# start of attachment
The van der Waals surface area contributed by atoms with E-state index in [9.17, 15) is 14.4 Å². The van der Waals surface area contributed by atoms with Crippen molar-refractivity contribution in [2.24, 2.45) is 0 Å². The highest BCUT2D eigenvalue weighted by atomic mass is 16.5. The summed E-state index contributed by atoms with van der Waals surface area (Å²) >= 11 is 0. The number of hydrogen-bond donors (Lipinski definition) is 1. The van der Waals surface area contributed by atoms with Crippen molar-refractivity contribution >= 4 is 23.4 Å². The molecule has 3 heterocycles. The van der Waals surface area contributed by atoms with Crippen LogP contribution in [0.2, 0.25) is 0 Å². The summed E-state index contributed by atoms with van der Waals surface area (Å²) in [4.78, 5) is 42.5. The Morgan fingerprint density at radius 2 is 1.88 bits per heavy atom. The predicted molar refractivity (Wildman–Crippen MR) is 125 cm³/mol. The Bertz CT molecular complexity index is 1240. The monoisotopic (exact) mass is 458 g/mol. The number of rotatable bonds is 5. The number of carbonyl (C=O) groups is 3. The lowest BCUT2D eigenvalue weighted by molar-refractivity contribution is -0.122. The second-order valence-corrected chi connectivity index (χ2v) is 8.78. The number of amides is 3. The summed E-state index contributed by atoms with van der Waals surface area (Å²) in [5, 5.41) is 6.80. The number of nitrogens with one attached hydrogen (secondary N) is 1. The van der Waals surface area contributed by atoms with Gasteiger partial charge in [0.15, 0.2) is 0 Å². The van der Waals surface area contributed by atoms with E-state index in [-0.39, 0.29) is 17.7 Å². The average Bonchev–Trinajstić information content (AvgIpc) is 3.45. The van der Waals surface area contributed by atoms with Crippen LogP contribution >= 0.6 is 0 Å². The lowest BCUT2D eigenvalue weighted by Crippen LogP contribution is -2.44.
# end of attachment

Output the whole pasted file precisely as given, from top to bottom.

The van der Waals surface area contributed by atoms with E-state index in [9.17, 15) is 14.4 Å². The van der Waals surface area contributed by atoms with Crippen molar-refractivity contribution in [2.24, 2.45) is 0 Å². The highest BCUT2D eigenvalue weighted by atomic mass is 16.5. The summed E-state index contributed by atoms with van der Waals surface area (Å²) >= 11 is 0. The number of hydrogen-bond donors (Lipinski definition) is 1. The van der Waals surface area contributed by atoms with Crippen molar-refractivity contribution >= 4 is 23.4 Å². The molecule has 3 heterocycles. The van der Waals surface area contributed by atoms with Crippen LogP contribution in [0.2, 0.25) is 0 Å². The summed E-state index contributed by atoms with van der Waals surface area (Å²) in [4.78, 5) is 42.5. The Morgan fingerprint density at radius 2 is 1.88 bits per heavy atom. The predicted molar refractivity (Wildman–Crippen MR) is 125 cm³/mol. The Bertz CT molecular complexity index is 1240. The monoisotopic (exact) mass is 458 g/mol. The number of rotatable bonds is 5. The number of carbonyl (C=O) groups is 3. The lowest BCUT2D eigenvalue weighted by molar-refractivity contribution is -0.122. The second-order valence-corrected chi connectivity index (χ2v) is 8.78. The number of amides is 3. The summed E-state index contributed by atoms with van der Waals surface area (Å²) in [5, 5.41) is 6.80. The number of nitrogens with one attached hydrogen (secondary N) is 1. The van der Waals surface area contributed by atoms with Gasteiger partial charge in [0.15, 0.2) is 0 Å². The van der Waals surface area contributed by atoms with E-state index in [-0.39, 0.29) is 17.7 Å². The average Bonchev–Trinajstić information content (AvgIpc) is 3.45. The van der Waals surface area contributed by atoms with Crippen LogP contribution >= 0.6 is 0 Å². The lowest BCUT2D eigenvalue weighted by Crippen LogP contribution is -2.44.